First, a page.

“No, I’m not sure. I don’t know. I’m not ready to give up on him yet. Look,” I say, glancing at the dash clock. “It’s only three. I’m gonna suck it up and take him to Quick Fix. I’m sure if I drop enough cash they can do something.”
“What do we do if he’s dead?” Kyra asks. “I’ve got work on Monday.”
“I know,” I say. “We’ll figure it out. Let’s just wait until I get a second opinion.”
Kyra tells me she loves me, and I return my love, and we hang up. It’s as my Bluetooth goes dead that I feel the tears coming. It’s the explosion of the fall leaves along the highway that triggered them. I remember last fall when Kyra was watching Mika. I was in the garage taking down the rake when, from behind me, I heard Yang. He stood awkwardly in the doorway, as though while Mika was being taken care of he was uncertain what to do. “Can I help you,” he asked.
On that chilly late afternoon, with the red and orange leaves falling around us—me wearing my vest, and Yang in the black suit he came with—Yang and I quietly raked leaves into large piles on the flat earth till the backyard looked like a village of leaf huts. Then Yang held the bag open and I scooped the piles in and we carried them to the curb.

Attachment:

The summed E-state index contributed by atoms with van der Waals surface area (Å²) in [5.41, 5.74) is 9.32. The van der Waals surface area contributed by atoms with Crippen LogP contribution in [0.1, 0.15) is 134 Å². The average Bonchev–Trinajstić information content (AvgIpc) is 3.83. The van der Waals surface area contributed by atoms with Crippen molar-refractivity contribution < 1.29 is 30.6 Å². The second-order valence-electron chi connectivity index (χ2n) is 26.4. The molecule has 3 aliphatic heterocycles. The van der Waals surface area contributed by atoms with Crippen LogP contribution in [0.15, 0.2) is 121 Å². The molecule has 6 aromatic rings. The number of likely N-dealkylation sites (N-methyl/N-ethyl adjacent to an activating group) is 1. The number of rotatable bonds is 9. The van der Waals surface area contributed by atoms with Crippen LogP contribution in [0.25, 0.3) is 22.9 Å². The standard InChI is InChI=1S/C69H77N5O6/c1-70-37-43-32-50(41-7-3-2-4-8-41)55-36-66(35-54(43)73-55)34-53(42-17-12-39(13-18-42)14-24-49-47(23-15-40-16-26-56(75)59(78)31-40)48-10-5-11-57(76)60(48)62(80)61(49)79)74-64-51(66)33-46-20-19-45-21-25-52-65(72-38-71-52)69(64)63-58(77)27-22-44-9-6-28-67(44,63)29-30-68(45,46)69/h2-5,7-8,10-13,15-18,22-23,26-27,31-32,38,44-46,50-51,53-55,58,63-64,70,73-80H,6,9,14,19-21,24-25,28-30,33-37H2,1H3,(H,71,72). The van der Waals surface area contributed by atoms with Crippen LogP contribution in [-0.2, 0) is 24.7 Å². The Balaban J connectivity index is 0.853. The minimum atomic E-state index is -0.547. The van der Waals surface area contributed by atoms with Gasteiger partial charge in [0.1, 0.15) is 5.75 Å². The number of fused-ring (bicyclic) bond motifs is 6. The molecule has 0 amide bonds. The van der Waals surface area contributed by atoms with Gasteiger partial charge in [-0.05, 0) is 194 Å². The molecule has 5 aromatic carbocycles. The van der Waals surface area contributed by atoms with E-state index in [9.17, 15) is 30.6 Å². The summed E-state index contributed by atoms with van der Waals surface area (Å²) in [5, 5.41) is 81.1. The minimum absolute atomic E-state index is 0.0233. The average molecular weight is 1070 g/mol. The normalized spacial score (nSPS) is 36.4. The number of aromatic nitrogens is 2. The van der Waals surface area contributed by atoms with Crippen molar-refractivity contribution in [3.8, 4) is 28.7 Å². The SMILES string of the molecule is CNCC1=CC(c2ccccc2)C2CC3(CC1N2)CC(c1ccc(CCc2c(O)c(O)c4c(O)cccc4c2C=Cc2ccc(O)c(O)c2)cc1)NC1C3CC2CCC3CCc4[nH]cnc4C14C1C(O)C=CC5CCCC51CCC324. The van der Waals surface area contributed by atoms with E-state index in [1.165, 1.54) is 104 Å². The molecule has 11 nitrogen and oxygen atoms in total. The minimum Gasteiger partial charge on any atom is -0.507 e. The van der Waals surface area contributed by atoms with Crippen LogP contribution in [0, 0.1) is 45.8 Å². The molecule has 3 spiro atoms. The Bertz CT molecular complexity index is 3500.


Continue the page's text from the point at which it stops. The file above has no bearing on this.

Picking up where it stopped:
“You want a beer?” I asked, wiping the sweat from my forehead.
“Okay,” Yang said. I went inside and got two cold ones from the fridge, and we sat together there on the splintering cedar of the back deck, watching the sun fall behind the trees and the first stars blink to life above us.
“Can’t beat a cold beer,” I said, taking a swig.
“Yes,” Yang said. He followed my lead and took a long drink. I could hear the liquid sloshing down into his stomach canister.
“This is what men do for the family,” I said, gesturing with my beer to the leafless yard. Without realizing it, I had slipped into thinking of Yang as my son, imagining that one day he’d be raking leaves for his own wife and children. It occurred to me that Yang’s time with us was limited. Eventually he’d probably be shut down and stored in the basement—an antique that Mika would have no use for when she had children of her own. At that moment I wanted to put my arm around Yang. Instead I said, “I’m glad you came out and worked with me.”